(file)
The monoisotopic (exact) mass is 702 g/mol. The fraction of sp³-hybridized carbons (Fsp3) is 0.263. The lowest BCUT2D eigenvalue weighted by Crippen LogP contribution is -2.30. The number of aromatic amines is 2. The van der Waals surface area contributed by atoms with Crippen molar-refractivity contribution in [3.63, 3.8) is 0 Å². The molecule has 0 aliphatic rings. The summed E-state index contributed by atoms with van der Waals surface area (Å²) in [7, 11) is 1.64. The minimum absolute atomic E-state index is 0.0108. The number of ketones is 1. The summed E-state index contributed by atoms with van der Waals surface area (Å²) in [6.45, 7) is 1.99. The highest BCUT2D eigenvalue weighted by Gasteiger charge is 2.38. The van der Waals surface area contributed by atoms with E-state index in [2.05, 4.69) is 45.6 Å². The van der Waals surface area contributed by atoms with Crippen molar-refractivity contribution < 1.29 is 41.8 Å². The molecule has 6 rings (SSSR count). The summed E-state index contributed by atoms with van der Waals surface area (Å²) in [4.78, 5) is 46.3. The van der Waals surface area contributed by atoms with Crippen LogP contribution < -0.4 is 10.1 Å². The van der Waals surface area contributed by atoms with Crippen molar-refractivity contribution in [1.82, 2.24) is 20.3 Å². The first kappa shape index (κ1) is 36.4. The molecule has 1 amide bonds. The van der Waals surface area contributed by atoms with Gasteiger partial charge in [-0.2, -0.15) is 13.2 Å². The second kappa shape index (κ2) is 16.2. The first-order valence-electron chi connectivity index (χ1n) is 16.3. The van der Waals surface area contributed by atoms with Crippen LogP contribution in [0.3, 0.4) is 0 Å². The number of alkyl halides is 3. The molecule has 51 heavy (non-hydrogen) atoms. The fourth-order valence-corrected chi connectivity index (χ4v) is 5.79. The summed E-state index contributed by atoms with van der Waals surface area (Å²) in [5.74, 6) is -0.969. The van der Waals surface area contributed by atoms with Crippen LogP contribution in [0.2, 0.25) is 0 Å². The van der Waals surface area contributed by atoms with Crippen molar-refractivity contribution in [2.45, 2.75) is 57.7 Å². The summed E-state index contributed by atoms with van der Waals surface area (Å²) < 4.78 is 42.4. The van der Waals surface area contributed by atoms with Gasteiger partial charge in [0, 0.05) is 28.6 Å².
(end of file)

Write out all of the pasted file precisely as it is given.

The monoisotopic (exact) mass is 702 g/mol. The fraction of sp³-hybridized carbons (Fsp3) is 0.263. The lowest BCUT2D eigenvalue weighted by Crippen LogP contribution is -2.30. The number of aromatic amines is 2. The van der Waals surface area contributed by atoms with Crippen molar-refractivity contribution in [3.63, 3.8) is 0 Å². The molecule has 0 aliphatic rings. The summed E-state index contributed by atoms with van der Waals surface area (Å²) in [7, 11) is 1.64. The minimum absolute atomic E-state index is 0.0108. The number of ketones is 1. The summed E-state index contributed by atoms with van der Waals surface area (Å²) in [6.45, 7) is 1.99. The highest BCUT2D eigenvalue weighted by Gasteiger charge is 2.38. The van der Waals surface area contributed by atoms with E-state index in [2.05, 4.69) is 45.6 Å². The van der Waals surface area contributed by atoms with Crippen molar-refractivity contribution < 1.29 is 41.8 Å². The molecule has 6 rings (SSSR count). The summed E-state index contributed by atoms with van der Waals surface area (Å²) in [4.78, 5) is 46.3. The van der Waals surface area contributed by atoms with Crippen LogP contribution < -0.4 is 10.1 Å². The van der Waals surface area contributed by atoms with Crippen molar-refractivity contribution in [1.82, 2.24) is 20.3 Å². The first kappa shape index (κ1) is 36.4. The molecule has 1 amide bonds. The van der Waals surface area contributed by atoms with Gasteiger partial charge in [-0.2, -0.15) is 13.2 Å². The second kappa shape index (κ2) is 16.2. The first-order valence-electron chi connectivity index (χ1n) is 16.3. The van der Waals surface area contributed by atoms with Crippen LogP contribution in [0.3, 0.4) is 0 Å². The number of alkyl halides is 3. The molecule has 51 heavy (non-hydrogen) atoms. The fourth-order valence-corrected chi connectivity index (χ4v) is 5.79. The summed E-state index contributed by atoms with van der Waals surface area (Å²) in [5.74, 6) is -0.969. The van der Waals surface area contributed by atoms with Crippen LogP contribution in [0.2, 0.25) is 0 Å². The van der Waals surface area contributed by atoms with Crippen molar-refractivity contribution in [2.45, 2.75) is 57.7 Å². The summed E-state index contributed by atoms with van der Waals surface area (Å²) < 4.78 is 42.4. The van der Waals surface area contributed by atoms with Gasteiger partial charge in [0, 0.05) is 28.6 Å².